female) where one of the pair is seen as stronger and more important. To solve our ecological
problems, we must first change these destructive modes of thinking.
According to the ethics of caring, the destruction of nature that has accompanied male
domination must be replaced with caring for and nurturing our relationships with nature and
other living things. Nature must be seen as an "other" that must be cared for, not tamed or
dominated. Thought-provoking as these approaches are, they are still too new and undeveloped
to give us specific direction.
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Business Ethics ­MGT610
VU
Basis of social audit
Social audit as a term was used as far back as the 1950s. There has been a flurry of activity and
interest in the last seven to eight years in India and neighboring countries. Voluntary
development organizations are also actively concerned.
Social audit is based on the principle that democratic local governance should be carried out, as
far as possible, with the consent and understanding of all concerned. It is thus a process and not
an event.
What is a social audit?
A social audit is a way of measuring, understanding, reporting and ultimately improving an
organization's social and ethical performance. A social audit helps to narrow gaps between
vision/goal and reality, between efficiency and effectiveness. It is a technique to understand,
measure, verify, report on and to improve the social performance of the organization.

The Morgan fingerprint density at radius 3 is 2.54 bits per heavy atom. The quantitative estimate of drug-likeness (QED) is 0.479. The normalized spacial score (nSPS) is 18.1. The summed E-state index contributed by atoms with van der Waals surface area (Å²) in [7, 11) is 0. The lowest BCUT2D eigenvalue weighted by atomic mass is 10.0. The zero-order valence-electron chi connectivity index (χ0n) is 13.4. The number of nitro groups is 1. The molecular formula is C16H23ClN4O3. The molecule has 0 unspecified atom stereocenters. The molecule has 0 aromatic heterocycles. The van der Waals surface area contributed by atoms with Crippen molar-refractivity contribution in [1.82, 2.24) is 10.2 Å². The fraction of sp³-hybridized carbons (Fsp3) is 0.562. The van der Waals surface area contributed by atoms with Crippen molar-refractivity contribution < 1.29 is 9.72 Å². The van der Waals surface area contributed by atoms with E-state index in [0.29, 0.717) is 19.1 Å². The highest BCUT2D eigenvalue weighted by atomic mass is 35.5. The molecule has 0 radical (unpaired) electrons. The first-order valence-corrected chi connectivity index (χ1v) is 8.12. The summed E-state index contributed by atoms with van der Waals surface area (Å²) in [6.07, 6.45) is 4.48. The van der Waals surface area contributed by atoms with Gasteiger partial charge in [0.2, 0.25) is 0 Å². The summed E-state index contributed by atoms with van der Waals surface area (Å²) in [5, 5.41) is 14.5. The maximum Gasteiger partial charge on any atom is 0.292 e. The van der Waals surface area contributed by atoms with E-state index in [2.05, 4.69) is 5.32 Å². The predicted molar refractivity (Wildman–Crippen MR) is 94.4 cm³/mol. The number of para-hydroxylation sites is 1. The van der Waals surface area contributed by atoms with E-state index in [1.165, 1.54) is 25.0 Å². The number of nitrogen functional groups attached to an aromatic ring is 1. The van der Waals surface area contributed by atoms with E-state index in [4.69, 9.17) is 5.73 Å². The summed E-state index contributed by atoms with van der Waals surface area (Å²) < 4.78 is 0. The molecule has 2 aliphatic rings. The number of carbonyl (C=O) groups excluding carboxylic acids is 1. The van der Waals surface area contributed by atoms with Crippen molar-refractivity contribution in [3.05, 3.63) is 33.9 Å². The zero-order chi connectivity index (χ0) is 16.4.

Social auditing creates an impact upon governance. It values the voice of stakeholders,
including marginalized/poor groups whose voices are rarely heard. Social auditing is taken up
for the purpose of enhancing local governance, particularly for strengthening accountability and
transparency in local bodies.
The key difference between development and social audit is that a social audit focuses on the
neglected issue of social impacts, while a development audit has a broader focus including
environment and economic issues, such as the efficiency of a project or program.
Objectives of social audit
1. Assessing the physical and financial gaps between needs and resources available for
local development.
2. Creating awareness among beneficiaries and providers of local social and productive
services.
3. Increasing efficacy and effectiveness of local development programs.
4. Scrutiny of various policy decisions, keeping in view stakeholder interests and
priorities, particularly of rural poor.
5. Estimation of the opportunity cost for stakeholders of not getting timely access to public
services.
Advantages of social audit
(a)
Trains the community on participatory local planning.
(b)
Encourages local democracy.
(c)
Encourages community participation.
(d)
Benefits disadvantaged groups.
(e)
Promotes collective decision making and sharing responsibilities.
(f)